Spotlight on health & safety in the workplace

Creating a mentally healthy workplace is not just a moral responsibility it’s also a legal requirement.

The current worldwide pandemic has put the spotlight on health and safety in every aspect of our lives. While business owners struggle to adjust to the constant changes to government restrictions and new directives from the various State and Territory health authorities, employers are now also bound to respond to and implement new Work Health & Safety laws.

These new WHS laws not only relate to COVID-19 – physical distancing, hygiene and cleaning in the workplace – but also to the employers’ responsibility to consult with employees and ensure they provide a mentally healthy workplace.

A collective groan could be heard from just about every business owner in the country when Safe Work Australia advised all business owners of their duty to consult with workers on health and safety matters relating to COVID-19.

The estimated annual cost of mental health to NSW businesses is $2.6 billion, largely through lost productivity and absenteeism.

The news that they must give workers the opportunity to express their views and raise concerns, take the views of workers into account and then advise workers of the outcome of consultation, was met with a cry for help: “How can we possibly find the time to do this while working to keep our business alive during these uncertain times?”

As a small business owner, this added responsibility can seem overwhelming on top of managing the day-to-day aspects of the business. Finding the time for the added duty to consult with workers and being held responsible for ensuring the mental health and wellbeing of employees is a new dimension for many employers – but one that can’t be ignored.

The levels of anxiety, fear, uncertainty and emotional distress experienced because of COVID-19 isolation, social distancing and restrictions have had a negative impact on individuals, communities and workplaces. According to a study from HR tech firm Kronos, about three in four workers (73%) with children under 18 in the household believe the stress and strain of 2020 – from the COVID-19 pandemic to social and political unrest – are starting to take a toll on their work performance.

Safe Work Australia has been ahead of the curve in recognising the importance of mental health in the workplace and developed the Mentally Healthy Workplaces Strategy 2018 – 2022. Its vision is that employers and workers will work together to take effective action to create mentally healthy workplaces. Its target is that by 2022 more than 90,000 businesses will be taking effective action to create mentally healthy workplaces.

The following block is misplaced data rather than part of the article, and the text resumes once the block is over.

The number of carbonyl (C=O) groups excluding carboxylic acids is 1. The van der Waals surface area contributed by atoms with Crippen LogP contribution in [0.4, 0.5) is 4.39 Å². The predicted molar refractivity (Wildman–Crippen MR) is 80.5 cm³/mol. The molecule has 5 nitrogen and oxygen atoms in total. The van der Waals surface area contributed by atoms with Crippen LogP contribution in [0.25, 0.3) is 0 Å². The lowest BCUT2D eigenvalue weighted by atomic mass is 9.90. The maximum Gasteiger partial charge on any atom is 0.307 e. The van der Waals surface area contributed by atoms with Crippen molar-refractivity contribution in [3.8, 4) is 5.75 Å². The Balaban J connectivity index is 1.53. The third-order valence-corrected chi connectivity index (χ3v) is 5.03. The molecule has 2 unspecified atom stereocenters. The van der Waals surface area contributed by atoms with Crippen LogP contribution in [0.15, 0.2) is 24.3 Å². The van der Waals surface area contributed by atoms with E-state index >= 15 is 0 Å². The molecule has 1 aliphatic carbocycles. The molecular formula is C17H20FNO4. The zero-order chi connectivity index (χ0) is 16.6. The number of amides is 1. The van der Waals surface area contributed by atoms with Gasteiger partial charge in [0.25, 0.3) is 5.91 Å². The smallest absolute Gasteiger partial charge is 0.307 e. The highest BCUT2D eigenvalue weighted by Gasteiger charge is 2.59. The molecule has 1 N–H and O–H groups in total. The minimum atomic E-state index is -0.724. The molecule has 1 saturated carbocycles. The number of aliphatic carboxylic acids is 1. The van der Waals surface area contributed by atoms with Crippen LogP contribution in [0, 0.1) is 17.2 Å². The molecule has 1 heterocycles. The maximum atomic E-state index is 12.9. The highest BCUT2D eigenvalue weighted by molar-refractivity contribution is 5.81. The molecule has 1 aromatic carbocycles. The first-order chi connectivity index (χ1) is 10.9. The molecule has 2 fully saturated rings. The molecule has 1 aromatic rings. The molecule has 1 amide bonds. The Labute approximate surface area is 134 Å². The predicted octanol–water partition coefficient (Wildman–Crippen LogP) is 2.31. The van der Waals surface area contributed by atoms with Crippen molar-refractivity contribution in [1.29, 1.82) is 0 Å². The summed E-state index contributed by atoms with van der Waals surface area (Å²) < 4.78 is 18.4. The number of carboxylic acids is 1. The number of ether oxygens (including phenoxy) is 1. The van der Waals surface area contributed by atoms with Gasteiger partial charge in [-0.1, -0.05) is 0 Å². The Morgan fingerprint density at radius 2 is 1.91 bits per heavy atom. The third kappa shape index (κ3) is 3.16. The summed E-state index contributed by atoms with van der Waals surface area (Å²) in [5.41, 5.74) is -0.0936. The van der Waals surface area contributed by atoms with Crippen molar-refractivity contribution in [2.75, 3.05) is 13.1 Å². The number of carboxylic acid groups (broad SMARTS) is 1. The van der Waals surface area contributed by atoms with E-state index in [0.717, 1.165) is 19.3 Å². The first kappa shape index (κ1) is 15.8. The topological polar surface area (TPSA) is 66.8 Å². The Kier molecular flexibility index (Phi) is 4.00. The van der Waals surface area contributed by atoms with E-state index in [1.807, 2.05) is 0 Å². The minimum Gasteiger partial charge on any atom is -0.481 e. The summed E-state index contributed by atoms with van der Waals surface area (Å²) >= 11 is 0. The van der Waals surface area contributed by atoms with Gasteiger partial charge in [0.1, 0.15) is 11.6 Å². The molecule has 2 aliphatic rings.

A healthy workplace is a successful workplace

There is evidence to support that a healthy workplace positively impacts the business’s bottom line. The estimated annual cost of mental health to NSW businesses is $2.6 billion, largely through lost productivity and absenteeism. A study by Beyond Blue and TNS (2014) found 13% absenteeism in a healthy workplace as opposed to 46% absenteeism in an unhealthy workplace. That’s almost a 300% increase!

The new COVID WHS laws have brought the need to give and receive regular feedback from employees into the spotlight. Feedback is one of the most critical tools of an employer. Now, more than ever, open communication is paramount to reduce the fear, uncertainty and doubt that everyone is facing.

A simple and effective means of consulting with employees and providing quality feedback is to run an employee survey. The process does not have to be expensive as there are many free online tools to manage this process simply and effectively.

Sharing feedback and taking action is key

The real value of conducting an employee survey is realised in the action that follows the questionnaire. Simply drawing on workers’ experiences and asking for ideas and comments will do little to improve workplace issues. In fact, running a survey and not following up with a plan of action will demotivate the team.

Running an employee survey should not just measure how happy an employee is or what issues they have. A well-planned survey will measure how healthy the whole workplace is and what issues the wider workplace needs to address.

The COVID experience has required us all to make changes to the way we live and work. Instead of lamenting that things will never be the same, now is the time to explore novel strategies, including employee engagement surveys, and implementing wellness programs. These will all support your most valuable asset: your staff.

Organisations that find ways to reduce stress and pressure in the workplace will be repaid in spades with engagement and productivity. AMP #23